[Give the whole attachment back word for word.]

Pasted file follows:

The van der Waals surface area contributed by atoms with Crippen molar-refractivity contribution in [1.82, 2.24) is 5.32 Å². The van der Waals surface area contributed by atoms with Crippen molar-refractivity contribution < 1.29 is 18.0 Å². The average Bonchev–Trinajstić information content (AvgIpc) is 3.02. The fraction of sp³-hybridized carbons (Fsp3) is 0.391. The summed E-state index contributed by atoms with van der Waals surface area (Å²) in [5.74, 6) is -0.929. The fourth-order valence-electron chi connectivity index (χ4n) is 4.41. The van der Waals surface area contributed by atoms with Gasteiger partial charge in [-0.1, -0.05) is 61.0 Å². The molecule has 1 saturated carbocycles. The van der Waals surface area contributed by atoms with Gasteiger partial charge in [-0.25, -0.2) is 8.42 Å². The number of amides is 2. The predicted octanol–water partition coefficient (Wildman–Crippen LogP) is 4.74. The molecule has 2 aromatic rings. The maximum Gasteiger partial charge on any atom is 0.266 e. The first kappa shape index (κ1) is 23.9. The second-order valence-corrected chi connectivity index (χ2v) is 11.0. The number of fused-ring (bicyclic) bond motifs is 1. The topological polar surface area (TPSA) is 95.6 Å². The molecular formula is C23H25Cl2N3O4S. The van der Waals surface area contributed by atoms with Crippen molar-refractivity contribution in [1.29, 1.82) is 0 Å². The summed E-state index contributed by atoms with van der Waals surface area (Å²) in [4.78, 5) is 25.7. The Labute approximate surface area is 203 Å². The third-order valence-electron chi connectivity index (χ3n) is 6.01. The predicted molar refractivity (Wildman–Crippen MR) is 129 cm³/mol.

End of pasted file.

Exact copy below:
The van der Waals surface area contributed by atoms with Crippen molar-refractivity contribution in [1.82, 2.24) is 5.32 Å². The van der Waals surface area contributed by atoms with Crippen molar-refractivity contribution < 1.29 is 18.0 Å². The average Bonchev–Trinajstić information content (AvgIpc) is 3.02. The fraction of sp³-hybridized carbons (Fsp3) is 0.391. The summed E-state index contributed by atoms with van der Waals surface area (Å²) in [5.74, 6) is -0.929. The fourth-order valence-electron chi connectivity index (χ4n) is 4.41. The van der Waals surface area contributed by atoms with Gasteiger partial charge in [-0.1, -0.05) is 61.0 Å². The molecule has 1 saturated carbocycles. The van der Waals surface area contributed by atoms with Gasteiger partial charge in [-0.25, -0.2) is 8.42 Å². The number of amides is 2. The predicted octanol–water partition coefficient (Wildman–Crippen LogP) is 4.74. The molecule has 2 aromatic rings. The maximum Gasteiger partial charge on any atom is 0.266 e. The first kappa shape index (κ1) is 23.9. The second-order valence-corrected chi connectivity index (χ2v) is 11.0. The number of fused-ring (bicyclic) bond motifs is 1. The topological polar surface area (TPSA) is 95.6 Å². The molecular formula is C23H25Cl2N3O4S. The van der Waals surface area contributed by atoms with Crippen molar-refractivity contribution in [1.29, 1.82) is 0 Å². The summed E-state index contributed by atoms with van der Waals surface area (Å²) in [4.78, 5) is 25.7. The Labute approximate surface area is 203 Å². The third-order valence-electron chi connectivity index (χ3n) is 6.01. The predicted molar refractivity (Wildman–Crippen MR) is 129 cm³/mol.